By George Marsden | Reviewed by Marilyn Unruh
Sometimes a book will have a life of its own. Such a book warrants having a biography of its own. Such a book is C.S. Lewis’s Mere Christianity.
In his biography of Mere Christianity, George Marsden first gives us some background of Lewis’s life and his gradual shift from atheism to Christianity. From there he writes about the circumstances in which the book was written, its reception, and its enduring popularity.
Mere Christianity, first published in 1952, was not originally planned as a book, but came out of a series of talks Lewis had given on BBC radio during World War II. Lewis later slightly edited the talks and issued them together with a preface explaining the meaning of the title. By using “mere” in the older sense, as Lewis made clear, he meant to identify a center and present a set of core teachings held in common among all Christians of all denominations and all ages.
Our central belief is that there is one God and Jesus Christ is His only Son. The whole of Christianity, Lewis said, is that “We are meant to be united to Christ.” Further, “The Church exists for nothing else but to draw men into Christ.” Our goal is not to be made nice, Lewis maintains, but to be made new. In the script of a broadcast called “The New Man,” Lewis said that “Christians who give up preoccupation with self and are united to Christ are, in a sense, a new step in the evolution of humanity.” Essentially, Christianity is a way of life in a story moving toward a purposeful end.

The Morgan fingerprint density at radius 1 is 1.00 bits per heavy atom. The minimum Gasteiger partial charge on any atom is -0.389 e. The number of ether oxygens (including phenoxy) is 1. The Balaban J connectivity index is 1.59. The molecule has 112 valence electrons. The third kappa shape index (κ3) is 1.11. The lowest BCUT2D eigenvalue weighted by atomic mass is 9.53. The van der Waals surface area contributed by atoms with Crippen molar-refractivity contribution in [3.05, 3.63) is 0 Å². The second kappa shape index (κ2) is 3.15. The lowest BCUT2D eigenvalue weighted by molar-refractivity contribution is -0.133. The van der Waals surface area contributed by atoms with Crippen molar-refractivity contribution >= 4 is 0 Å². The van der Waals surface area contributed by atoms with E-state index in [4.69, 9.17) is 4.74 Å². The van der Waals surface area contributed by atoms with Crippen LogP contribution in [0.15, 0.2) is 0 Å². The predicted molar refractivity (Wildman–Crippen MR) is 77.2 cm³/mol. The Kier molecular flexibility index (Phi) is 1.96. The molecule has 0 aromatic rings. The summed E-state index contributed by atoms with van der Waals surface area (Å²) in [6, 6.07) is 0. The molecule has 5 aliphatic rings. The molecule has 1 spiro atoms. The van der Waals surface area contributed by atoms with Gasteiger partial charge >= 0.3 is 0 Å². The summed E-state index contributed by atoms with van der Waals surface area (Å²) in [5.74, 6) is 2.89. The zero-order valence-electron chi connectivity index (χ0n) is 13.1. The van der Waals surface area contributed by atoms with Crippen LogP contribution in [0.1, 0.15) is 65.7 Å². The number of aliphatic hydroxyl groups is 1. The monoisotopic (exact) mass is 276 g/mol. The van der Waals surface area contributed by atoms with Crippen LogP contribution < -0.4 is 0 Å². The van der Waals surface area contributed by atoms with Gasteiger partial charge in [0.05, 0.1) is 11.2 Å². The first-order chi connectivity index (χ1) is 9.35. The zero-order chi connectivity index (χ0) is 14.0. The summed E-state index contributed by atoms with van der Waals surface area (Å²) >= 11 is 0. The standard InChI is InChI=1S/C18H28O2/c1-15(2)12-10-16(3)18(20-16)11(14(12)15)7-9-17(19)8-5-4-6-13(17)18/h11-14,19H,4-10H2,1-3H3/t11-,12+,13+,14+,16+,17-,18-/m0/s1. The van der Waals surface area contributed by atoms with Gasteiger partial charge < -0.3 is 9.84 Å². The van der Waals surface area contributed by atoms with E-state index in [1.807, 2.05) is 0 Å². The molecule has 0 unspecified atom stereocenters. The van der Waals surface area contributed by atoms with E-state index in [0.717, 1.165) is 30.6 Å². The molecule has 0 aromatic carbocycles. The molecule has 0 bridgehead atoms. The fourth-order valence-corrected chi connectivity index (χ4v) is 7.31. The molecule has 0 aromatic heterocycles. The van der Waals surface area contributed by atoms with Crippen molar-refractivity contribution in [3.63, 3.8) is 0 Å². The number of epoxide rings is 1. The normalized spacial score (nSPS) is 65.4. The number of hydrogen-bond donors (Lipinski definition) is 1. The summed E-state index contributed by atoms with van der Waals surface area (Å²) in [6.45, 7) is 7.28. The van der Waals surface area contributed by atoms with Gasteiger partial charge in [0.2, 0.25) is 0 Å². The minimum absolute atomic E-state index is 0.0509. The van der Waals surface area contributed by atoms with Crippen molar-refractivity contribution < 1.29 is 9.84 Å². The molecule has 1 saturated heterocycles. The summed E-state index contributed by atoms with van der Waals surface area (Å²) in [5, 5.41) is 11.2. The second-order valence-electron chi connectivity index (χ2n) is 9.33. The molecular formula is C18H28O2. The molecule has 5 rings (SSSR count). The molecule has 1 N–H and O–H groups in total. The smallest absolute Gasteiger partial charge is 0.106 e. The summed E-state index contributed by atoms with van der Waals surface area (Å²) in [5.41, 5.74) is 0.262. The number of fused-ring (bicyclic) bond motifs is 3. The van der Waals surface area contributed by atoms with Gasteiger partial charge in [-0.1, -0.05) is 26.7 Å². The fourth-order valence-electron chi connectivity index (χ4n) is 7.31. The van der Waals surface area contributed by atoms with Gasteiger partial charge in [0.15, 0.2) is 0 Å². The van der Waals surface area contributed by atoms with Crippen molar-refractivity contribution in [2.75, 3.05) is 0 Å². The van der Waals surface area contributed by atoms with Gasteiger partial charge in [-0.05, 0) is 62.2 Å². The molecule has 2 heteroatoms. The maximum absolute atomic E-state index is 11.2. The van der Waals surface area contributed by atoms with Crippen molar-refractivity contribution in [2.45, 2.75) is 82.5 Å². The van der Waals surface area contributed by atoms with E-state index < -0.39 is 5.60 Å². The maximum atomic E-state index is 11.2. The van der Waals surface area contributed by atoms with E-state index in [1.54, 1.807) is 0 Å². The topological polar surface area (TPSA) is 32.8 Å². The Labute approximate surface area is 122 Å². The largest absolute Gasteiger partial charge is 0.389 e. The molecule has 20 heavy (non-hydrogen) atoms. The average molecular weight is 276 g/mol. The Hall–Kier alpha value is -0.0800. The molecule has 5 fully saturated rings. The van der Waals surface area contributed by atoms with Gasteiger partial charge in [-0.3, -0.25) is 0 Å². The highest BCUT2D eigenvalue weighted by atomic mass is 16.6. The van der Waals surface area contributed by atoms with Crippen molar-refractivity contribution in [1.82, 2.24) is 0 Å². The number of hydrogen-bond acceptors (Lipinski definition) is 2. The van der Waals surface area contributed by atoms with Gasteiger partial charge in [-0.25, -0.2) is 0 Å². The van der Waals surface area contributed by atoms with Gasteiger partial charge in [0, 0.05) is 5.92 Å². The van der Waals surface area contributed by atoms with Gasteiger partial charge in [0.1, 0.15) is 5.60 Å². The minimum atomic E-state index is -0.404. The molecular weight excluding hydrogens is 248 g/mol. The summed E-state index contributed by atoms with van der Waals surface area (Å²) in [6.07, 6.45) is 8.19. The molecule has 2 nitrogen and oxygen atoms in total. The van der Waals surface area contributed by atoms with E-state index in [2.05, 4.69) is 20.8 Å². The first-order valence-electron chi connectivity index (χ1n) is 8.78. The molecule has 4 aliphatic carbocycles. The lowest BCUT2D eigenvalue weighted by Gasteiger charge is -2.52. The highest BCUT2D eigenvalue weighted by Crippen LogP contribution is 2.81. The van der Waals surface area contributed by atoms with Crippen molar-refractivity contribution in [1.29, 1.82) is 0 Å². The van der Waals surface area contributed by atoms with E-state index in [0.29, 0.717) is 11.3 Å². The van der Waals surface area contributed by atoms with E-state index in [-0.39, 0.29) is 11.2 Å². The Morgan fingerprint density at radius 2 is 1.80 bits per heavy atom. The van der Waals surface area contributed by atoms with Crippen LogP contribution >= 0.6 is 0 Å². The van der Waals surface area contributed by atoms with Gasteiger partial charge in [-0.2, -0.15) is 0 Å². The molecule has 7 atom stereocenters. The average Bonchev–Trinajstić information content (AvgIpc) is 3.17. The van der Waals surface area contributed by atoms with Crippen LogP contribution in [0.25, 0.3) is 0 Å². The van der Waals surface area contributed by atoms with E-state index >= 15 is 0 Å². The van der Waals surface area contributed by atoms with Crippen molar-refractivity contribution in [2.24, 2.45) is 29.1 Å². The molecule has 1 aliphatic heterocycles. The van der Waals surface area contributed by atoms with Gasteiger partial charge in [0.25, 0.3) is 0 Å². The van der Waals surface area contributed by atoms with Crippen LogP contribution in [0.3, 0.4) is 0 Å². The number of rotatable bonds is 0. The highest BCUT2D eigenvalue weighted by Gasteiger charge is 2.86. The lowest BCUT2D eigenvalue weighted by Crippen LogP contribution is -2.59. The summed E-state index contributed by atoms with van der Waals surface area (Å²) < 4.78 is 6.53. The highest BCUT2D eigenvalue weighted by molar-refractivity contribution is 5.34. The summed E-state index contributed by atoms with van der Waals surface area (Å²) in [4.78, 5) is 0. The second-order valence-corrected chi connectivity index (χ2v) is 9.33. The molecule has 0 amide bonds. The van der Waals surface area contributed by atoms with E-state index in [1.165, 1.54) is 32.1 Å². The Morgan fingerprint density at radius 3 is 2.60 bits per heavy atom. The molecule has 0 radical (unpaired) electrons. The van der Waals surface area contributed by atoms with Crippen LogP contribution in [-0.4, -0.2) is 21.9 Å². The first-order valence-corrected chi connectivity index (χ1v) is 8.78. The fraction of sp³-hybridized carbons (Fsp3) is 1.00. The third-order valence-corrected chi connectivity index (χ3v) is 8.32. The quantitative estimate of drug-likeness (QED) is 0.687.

Lewis’s radio talks drew some negative reactions, but were mainly well received. The book also had some opposition, but for the most part has continued to grow in popularity. Of particular interest to me was Marsden’s mention of Dr. Clyde Kilby, a professor of English at Wheaton College, as having been instrumental in defending and promoting Mere Christianity when it reached the United States. Dr. Kilby, who went on to initiate and develop the C.S. Lewis Collection at Wheaton, taught a popular class called “Modern Myth,” and I had the good fortune to get in on the class Dr. Kilby’s final time teaching it. We read all of Lewis’s fiction, as well as some by J.R.R. Tolkien, Charles Williams, and George MacDonald.
Mere Christianity has had a phenomenal success across a wide range of audiences and denominations. The book has been translated into at least thirty-six different languages and has had a breadth of influence, as well as a serious impact, on countless people of all walks of life.
In exploring what qualities give Mere Christianity its ongoing “life,” or lasting vitality, Marsden identifies seven traits contributing to the book’s genius. Among them is Lewis’s use of images and analogies that awaken the imagination. One example that stood out for me was when Lewis, in saying we are meant to be united to Christ, wrote that “we humans are like eggs that need to be hatched if we are ever to fly, something that happens to us but also something that we have to do.” This ties in with another trait of Mere Christianity, which is that “the journey on which Lewis invites readers to join him is fulfilling because it is demanding.”
I highly recommend this biography as an insightful and enjoyable read, and also as a guide to point the reader to read or re-read Mere Christianity for a mere vision of our Christian calling.